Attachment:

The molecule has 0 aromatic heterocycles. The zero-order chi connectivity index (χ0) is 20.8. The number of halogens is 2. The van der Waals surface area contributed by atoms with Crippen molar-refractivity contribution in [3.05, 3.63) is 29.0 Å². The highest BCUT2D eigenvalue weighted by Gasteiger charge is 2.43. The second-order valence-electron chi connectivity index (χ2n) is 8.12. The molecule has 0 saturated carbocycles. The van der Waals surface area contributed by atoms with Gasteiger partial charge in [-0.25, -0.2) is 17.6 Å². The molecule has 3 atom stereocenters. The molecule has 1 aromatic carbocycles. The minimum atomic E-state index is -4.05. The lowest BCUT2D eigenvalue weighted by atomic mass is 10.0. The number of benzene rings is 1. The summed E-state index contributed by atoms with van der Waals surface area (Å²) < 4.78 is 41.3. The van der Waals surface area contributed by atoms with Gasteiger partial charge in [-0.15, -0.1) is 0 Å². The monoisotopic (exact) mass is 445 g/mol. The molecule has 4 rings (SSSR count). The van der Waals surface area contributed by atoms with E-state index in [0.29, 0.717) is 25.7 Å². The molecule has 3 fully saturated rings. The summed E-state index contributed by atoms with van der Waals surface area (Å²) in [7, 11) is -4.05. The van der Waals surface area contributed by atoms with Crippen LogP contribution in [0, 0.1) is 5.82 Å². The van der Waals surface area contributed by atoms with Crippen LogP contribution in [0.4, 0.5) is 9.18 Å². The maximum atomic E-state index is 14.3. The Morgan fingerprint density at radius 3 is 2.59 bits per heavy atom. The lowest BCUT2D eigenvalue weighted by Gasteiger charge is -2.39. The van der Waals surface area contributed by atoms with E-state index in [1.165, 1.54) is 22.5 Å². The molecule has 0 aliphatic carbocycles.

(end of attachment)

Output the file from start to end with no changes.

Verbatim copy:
The molecule has 0 aromatic heterocycles. The zero-order chi connectivity index (χ0) is 20.8. The number of halogens is 2. The van der Waals surface area contributed by atoms with Crippen molar-refractivity contribution in [3.05, 3.63) is 29.0 Å². The highest BCUT2D eigenvalue weighted by Gasteiger charge is 2.43. The second-order valence-electron chi connectivity index (χ2n) is 8.12. The molecule has 0 saturated carbocycles. The van der Waals surface area contributed by atoms with Gasteiger partial charge in [-0.25, -0.2) is 17.6 Å². The molecule has 3 atom stereocenters. The molecule has 1 aromatic carbocycles. The minimum atomic E-state index is -4.05. The lowest BCUT2D eigenvalue weighted by atomic mass is 10.0. The number of benzene rings is 1. The summed E-state index contributed by atoms with van der Waals surface area (Å²) < 4.78 is 41.3. The van der Waals surface area contributed by atoms with Gasteiger partial charge in [-0.15, -0.1) is 0 Å². The monoisotopic (exact) mass is 445 g/mol. The molecule has 4 rings (SSSR count). The van der Waals surface area contributed by atoms with E-state index in [0.29, 0.717) is 25.7 Å². The molecule has 3 fully saturated rings. The summed E-state index contributed by atoms with van der Waals surface area (Å²) in [7, 11) is -4.05. The van der Waals surface area contributed by atoms with Crippen LogP contribution in [0, 0.1) is 5.82 Å². The van der Waals surface area contributed by atoms with Crippen LogP contribution in [0.4, 0.5) is 9.18 Å². The maximum atomic E-state index is 14.3. The Morgan fingerprint density at radius 3 is 2.59 bits per heavy atom. The lowest BCUT2D eigenvalue weighted by Gasteiger charge is -2.39. The van der Waals surface area contributed by atoms with E-state index in [1.165, 1.54) is 22.5 Å². The molecule has 0 aliphatic carbocycles.